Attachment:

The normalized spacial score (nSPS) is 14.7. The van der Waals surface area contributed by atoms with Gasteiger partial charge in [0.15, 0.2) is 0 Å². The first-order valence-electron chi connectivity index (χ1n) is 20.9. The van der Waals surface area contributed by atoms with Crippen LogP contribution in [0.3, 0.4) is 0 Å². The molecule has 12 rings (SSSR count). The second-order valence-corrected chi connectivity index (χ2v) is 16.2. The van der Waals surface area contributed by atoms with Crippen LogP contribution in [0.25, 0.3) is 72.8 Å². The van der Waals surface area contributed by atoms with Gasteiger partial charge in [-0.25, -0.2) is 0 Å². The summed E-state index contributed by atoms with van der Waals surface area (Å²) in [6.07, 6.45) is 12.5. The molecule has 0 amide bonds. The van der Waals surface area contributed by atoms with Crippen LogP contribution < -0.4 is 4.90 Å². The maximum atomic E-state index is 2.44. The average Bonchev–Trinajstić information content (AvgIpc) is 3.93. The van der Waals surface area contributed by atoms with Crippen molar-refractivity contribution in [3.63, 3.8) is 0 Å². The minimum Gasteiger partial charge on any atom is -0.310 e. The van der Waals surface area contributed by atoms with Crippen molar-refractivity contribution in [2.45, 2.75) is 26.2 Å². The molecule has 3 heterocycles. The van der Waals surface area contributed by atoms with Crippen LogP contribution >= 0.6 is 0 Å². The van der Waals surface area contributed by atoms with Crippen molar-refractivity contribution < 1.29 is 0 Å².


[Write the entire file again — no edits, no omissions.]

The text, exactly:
The normalized spacial score (nSPS) is 14.7. The van der Waals surface area contributed by atoms with Gasteiger partial charge in [0.15, 0.2) is 0 Å². The first-order valence-electron chi connectivity index (χ1n) is 20.9. The van der Waals surface area contributed by atoms with Crippen LogP contribution in [0.3, 0.4) is 0 Å². The molecule has 12 rings (SSSR count). The second-order valence-corrected chi connectivity index (χ2v) is 16.2. The van der Waals surface area contributed by atoms with Crippen LogP contribution in [0.25, 0.3) is 72.8 Å². The van der Waals surface area contributed by atoms with Gasteiger partial charge in [-0.25, -0.2) is 0 Å². The summed E-state index contributed by atoms with van der Waals surface area (Å²) in [6.07, 6.45) is 12.5. The molecule has 0 amide bonds. The van der Waals surface area contributed by atoms with Crippen LogP contribution < -0.4 is 4.90 Å². The maximum atomic E-state index is 2.44. The average Bonchev–Trinajstić information content (AvgIpc) is 3.93. The van der Waals surface area contributed by atoms with Crippen molar-refractivity contribution in [3.63, 3.8) is 0 Å². The minimum Gasteiger partial charge on any atom is -0.310 e. The van der Waals surface area contributed by atoms with Crippen molar-refractivity contribution in [2.45, 2.75) is 26.2 Å². The molecule has 3 heterocycles. The van der Waals surface area contributed by atoms with Crippen LogP contribution >= 0.6 is 0 Å². The van der Waals surface area contributed by atoms with Crippen molar-refractivity contribution < 1.29 is 0 Å².